Yes, as held in State v. Sims, if the Court determines that the waiver was not signed knowingly, intelligently and voluntarily then that waiver is considered ineffective and the defendant’s Fifth Amendment Rights can still be violated.
The right against self-incrimination is guaranteed by the Fifth Amendment to the United States Constitution, and by New Jersey statutes. The historic 1966 U.S. Supreme Court case Miranda v. Arizona, requires law enforcement to inform individuals in police custody of these rights prior to questioning.
Generally, by signing a waiver of these rights, an individual who is in police custody acknowledges that they are not being pressured or coerced to provide information to law enforcement personnel. However, there are exceptions to this general proposition.
On May 24th, 2021, the Appellate Division of the Superior Court of New Jersey decided in State v. Thomas, that the trial court erred in denying the Defendant’s motion to suppress his statement to law enforcement despite the fact that the Defendant signed a written waiver of his Miranda rights. The Court came to this conclusion based on the circumstances surrounding the Defendant’s statements to law enforcement.
The case against this Defendant arose out of the co-defendant’s alleged involvement in a robbery and double murder. When officers executed a search warrant on the co-defendant’s house, the Defendant was present and was brought in for questioning. During the first and second interrogation, the Defendant continuously denied any involvement in the crimes committed even after signing the waiver of his Miranda rights. The officers, not getting the information they wanted, attempted to induce a confession from the Defendant by indicating that his cooperation would allow him to avoid facing charges. The Defendant admitted some information regarding his whereabouts, and that information was deemed admissible by the trial court despite the Defendant’s motion to suppress his statement.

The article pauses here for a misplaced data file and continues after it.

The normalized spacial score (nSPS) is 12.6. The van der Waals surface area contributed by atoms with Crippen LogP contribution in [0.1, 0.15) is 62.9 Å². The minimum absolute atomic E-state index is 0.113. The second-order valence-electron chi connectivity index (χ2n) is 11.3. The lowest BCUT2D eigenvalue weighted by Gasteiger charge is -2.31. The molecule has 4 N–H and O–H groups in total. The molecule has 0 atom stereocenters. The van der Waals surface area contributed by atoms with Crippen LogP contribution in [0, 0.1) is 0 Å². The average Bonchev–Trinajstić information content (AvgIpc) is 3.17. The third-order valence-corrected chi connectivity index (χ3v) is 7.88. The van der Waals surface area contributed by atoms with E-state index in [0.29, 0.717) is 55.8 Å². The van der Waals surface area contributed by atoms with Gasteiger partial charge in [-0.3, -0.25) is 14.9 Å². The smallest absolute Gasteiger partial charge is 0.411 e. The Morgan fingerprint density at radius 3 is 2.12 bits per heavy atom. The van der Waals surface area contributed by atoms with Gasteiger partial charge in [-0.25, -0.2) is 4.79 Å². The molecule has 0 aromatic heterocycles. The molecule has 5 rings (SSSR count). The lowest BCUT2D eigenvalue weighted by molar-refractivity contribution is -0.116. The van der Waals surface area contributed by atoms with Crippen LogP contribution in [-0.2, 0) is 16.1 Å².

The Defendant made two contentions on appeal regarding the inadmissibility of his statements to law enforcement officers:
(1) the waiver of his rights was not made voluntarily because the officers recited the Miranda rights hastily and presented them as a formality, and
(2) the waiver of rights was not made voluntarily because the officers coerced him into giving them information.
On the first issue, the Court found that a defendant signing a waiver of his rights which were read aloud to him cannot be accepted as evidence of a waiver when the officer minimizes the significance of that signature.
The Court also found that the officer’s indications that the Defendant would “get ahead of” or “get in front of” potential criminal charges by answering their questions represented a clear contradiction of the Miranda warnings.
The Court cited earlier cases in which interrogating officers had misled defendant’s into believing that their statements would help them rather than harm them. The Court, in those cases, observed that “a police officer cannot directly contradict, out of one side of his mouth, the Miranda warnings just given out of the other”.
Thus, although a defendant may sign a waiver of his Fifth Amendment rights, it is the totality of the circumstances surrounding that signature that determine its validity.
If you or a loved one has been charged with an offense that implicates a confession or a statement given to law enforcement, please do not hesitate to contact our Jersey City or Secaucus office at 201-470-3215.